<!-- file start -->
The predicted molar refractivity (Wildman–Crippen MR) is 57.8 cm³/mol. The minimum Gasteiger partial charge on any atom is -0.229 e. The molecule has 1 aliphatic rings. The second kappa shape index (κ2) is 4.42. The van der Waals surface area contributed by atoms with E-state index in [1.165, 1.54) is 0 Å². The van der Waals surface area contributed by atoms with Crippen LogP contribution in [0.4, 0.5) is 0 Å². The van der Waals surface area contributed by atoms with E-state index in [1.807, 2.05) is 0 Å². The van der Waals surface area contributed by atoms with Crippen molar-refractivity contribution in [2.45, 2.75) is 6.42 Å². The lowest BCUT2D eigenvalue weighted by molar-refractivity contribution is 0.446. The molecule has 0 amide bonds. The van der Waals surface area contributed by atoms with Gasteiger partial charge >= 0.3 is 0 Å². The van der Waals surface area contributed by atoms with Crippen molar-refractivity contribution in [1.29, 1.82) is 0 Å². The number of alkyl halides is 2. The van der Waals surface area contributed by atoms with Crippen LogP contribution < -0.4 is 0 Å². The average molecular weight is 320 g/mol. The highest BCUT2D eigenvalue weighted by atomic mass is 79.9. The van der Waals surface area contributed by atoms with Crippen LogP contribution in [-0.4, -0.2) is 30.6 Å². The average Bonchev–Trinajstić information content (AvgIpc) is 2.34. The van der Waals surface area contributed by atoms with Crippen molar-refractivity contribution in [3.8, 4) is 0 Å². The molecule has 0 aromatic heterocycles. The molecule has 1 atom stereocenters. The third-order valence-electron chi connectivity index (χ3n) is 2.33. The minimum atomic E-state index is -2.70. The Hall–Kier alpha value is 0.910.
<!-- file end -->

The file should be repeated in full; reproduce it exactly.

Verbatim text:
The predicted molar refractivity (Wildman–Crippen MR) is 57.8 cm³/mol. The minimum Gasteiger partial charge on any atom is -0.229 e. The molecule has 1 aliphatic rings. The second kappa shape index (κ2) is 4.42. The van der Waals surface area contributed by atoms with E-state index in [1.165, 1.54) is 0 Å². The van der Waals surface area contributed by atoms with Crippen LogP contribution in [0.4, 0.5) is 0 Å². The van der Waals surface area contributed by atoms with E-state index in [1.807, 2.05) is 0 Å². The van der Waals surface area contributed by atoms with Crippen molar-refractivity contribution in [2.45, 2.75) is 6.42 Å². The lowest BCUT2D eigenvalue weighted by molar-refractivity contribution is 0.446. The molecule has 0 amide bonds. The van der Waals surface area contributed by atoms with Gasteiger partial charge >= 0.3 is 0 Å². The van der Waals surface area contributed by atoms with Crippen molar-refractivity contribution in [1.29, 1.82) is 0 Å². The number of alkyl halides is 2. The van der Waals surface area contributed by atoms with Crippen LogP contribution < -0.4 is 0 Å². The average molecular weight is 320 g/mol. The highest BCUT2D eigenvalue weighted by atomic mass is 79.9. The van der Waals surface area contributed by atoms with Crippen LogP contribution in [-0.4, -0.2) is 30.6 Å². The average Bonchev–Trinajstić information content (AvgIpc) is 2.34. The van der Waals surface area contributed by atoms with Crippen molar-refractivity contribution in [3.8, 4) is 0 Å². The molecule has 0 aromatic heterocycles. The molecule has 1 atom stereocenters. The third-order valence-electron chi connectivity index (χ3n) is 2.33. The minimum atomic E-state index is -2.70. The Hall–Kier alpha value is 0.910.